American portion sizes are now twice as large as they were twenty years ago, and as the portions have increased, so too have the plates they’re served on. The average American plate is now 25 percent larger than it was in the early 1900s.
But empty stomachs have remained unchanged — they’re about the size of a fist.
So it comes as no surprise that almost three-quarters of the US population is considered overweight or obese. A lot of American’s like to get more bang for their buck, and food is no exception. Larger portions are often seen as a better deal because they provide more food for less money. But overly large portions can be dangerous to your customers’ health and your restaurant’s bottom line because they lead to overconsumption and food waste.
When it comes to the food you serve your customers, portion size matters. Here are four ways you can reduce your venue’s portion sizes without upsetting your customers.
Use Smaller Plates
By decreasing plate sizes your venue will get the added benefit of decreasing your food costs as well, since your portion sizes will decrease in proportion to your plates. The best part? This can be done without your customers feeling like they’re being ripped off — in fact, they most likely won’t even notice the difference!
Up the Greens
Vegetarian and veganism is gaining popularity among conscious consumers, with more than eight million American’s abiding by a meat-free diet. So consider reducing the size of the meat portions in exchange for an extra veggie side or more greens.
The recommended portion sizes for vegetables are two to three times the size of their meat counterparts, so feel free to pile on those veggies to compensate for smaller portions of meat.
An added bonus to topping your dishes up with veggies is that research shows that vegetable consumption actually helps to reduce risk of cardiovascular disease, cancer and diabetes. Vegetables are also far easier to digest than meat, meaning your customers will have room to eat more of what’s on their plate and there will be less waste overall.
Reduce Meat Portions
The recommended portion size for meat is three ounces which is about the size of a fist. However, many restaurants serve meat three or four times larger than the recommended size which ultimately leads to overconsumption or wasted food.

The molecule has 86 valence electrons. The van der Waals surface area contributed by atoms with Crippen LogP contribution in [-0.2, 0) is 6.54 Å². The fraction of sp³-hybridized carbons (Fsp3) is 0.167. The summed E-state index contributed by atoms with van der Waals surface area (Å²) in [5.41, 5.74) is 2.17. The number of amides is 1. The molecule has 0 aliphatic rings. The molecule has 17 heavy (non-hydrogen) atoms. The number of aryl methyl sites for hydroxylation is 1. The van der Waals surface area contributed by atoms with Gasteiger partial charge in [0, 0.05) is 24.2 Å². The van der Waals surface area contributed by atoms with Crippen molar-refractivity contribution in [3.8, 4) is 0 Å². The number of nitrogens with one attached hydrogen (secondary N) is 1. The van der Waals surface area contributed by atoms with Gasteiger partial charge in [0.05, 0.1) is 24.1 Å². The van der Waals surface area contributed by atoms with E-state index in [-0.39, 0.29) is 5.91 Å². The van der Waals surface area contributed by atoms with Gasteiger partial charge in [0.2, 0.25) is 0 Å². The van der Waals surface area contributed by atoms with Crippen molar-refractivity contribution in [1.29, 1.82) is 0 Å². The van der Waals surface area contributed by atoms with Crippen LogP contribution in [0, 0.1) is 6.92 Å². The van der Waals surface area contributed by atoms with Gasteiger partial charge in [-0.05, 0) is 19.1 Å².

If your venue is famous for it’s meat-based entrees, consider increasing your plant-based sides such as salad and asparagus, and reducing the meat portions to the recommended size.
Offer More Shared Dishes
As the adage goes, ‘variety is the spice of life’. But the quest for variety is also the reason why many guests order more food than they could or should eat.
Give your guests the opportunity to try ‘a little bit of this’ and ‘a little bit of that’ without having to commit to entree sizes of each by offering more shareables and small plate items on your menu.
Shareables or tapas are fun – they’re a great way for customers to enjoy food together and experiment with different dishes without overeating. And because tapas plates are generally small, your customers will be able to eat more, spend more, and leave feeling satisfied, not stuffed.
For perpetual over-consumers, larger-than-average portions can lead to expanded waistlines and a number of other health risks such as high blood pressure, diabetes and obesity. On top of individual health considerations, consumers who are unable to finish portions that are too large add to America’s nation-wide food waste problem, and wasted food equals wasted money. Thankfully with the tips above, you can reduce your costs, your portion sizes and your restaurant’s environmental impact.
About the Author
Antasha is an Online Marketing Specialist at TouchBistro where she spends her days advising restaurateurs on their point of sale systems and her nights writing hospitality-related content. A veteran bartender and server, Antasha enjoys bringing her industry experiences to life through blogging. Her three-year-old son and BFF, Elijah, is her self-proclaimed muse for all things creative.More Content by Antasha Durbin